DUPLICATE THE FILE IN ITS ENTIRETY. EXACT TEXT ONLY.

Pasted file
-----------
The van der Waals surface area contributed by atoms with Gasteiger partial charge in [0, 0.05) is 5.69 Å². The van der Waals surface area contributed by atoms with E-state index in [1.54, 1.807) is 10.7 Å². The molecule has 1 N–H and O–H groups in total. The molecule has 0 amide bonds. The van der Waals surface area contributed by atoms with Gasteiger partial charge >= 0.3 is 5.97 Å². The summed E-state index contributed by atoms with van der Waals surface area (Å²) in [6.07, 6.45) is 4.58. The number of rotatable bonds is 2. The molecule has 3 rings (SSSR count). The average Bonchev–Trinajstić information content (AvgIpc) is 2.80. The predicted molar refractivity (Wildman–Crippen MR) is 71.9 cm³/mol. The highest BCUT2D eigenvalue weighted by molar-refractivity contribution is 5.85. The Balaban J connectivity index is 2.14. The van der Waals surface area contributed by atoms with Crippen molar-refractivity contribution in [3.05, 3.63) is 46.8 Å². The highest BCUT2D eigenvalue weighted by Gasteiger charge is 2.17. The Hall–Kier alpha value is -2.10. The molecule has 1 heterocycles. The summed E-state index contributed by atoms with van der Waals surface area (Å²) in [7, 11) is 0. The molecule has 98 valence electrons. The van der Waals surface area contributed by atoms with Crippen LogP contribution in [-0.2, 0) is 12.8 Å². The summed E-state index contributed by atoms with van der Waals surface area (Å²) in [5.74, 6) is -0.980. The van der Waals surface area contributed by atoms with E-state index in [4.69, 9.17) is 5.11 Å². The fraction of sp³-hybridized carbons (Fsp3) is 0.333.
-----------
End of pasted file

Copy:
The van der Waals surface area contributed by atoms with Gasteiger partial charge in [0, 0.05) is 5.69 Å². The van der Waals surface area contributed by atoms with E-state index in [1.54, 1.807) is 10.7 Å². The molecule has 1 N–H and O–H groups in total. The molecule has 0 amide bonds. The van der Waals surface area contributed by atoms with Gasteiger partial charge >= 0.3 is 5.97 Å². The summed E-state index contributed by atoms with van der Waals surface area (Å²) in [6.07, 6.45) is 4.58. The number of rotatable bonds is 2. The molecule has 3 rings (SSSR count). The average Bonchev–Trinajstić information content (AvgIpc) is 2.80. The predicted molar refractivity (Wildman–Crippen MR) is 71.9 cm³/mol. The highest BCUT2D eigenvalue weighted by molar-refractivity contribution is 5.85. The Balaban J connectivity index is 2.14. The van der Waals surface area contributed by atoms with Crippen molar-refractivity contribution in [3.05, 3.63) is 46.8 Å². The highest BCUT2D eigenvalue weighted by Gasteiger charge is 2.17. The Hall–Kier alpha value is -2.10. The molecule has 1 heterocycles. The summed E-state index contributed by atoms with van der Waals surface area (Å²) in [7, 11) is 0. The molecule has 98 valence electrons. The van der Waals surface area contributed by atoms with Crippen LogP contribution in [-0.2, 0) is 12.8 Å². The summed E-state index contributed by atoms with van der Waals surface area (Å²) in [5.74, 6) is -0.980. The van der Waals surface area contributed by atoms with E-state index in [4.69, 9.17) is 5.11 Å². The fraction of sp³-hybridized carbons (Fsp3) is 0.333.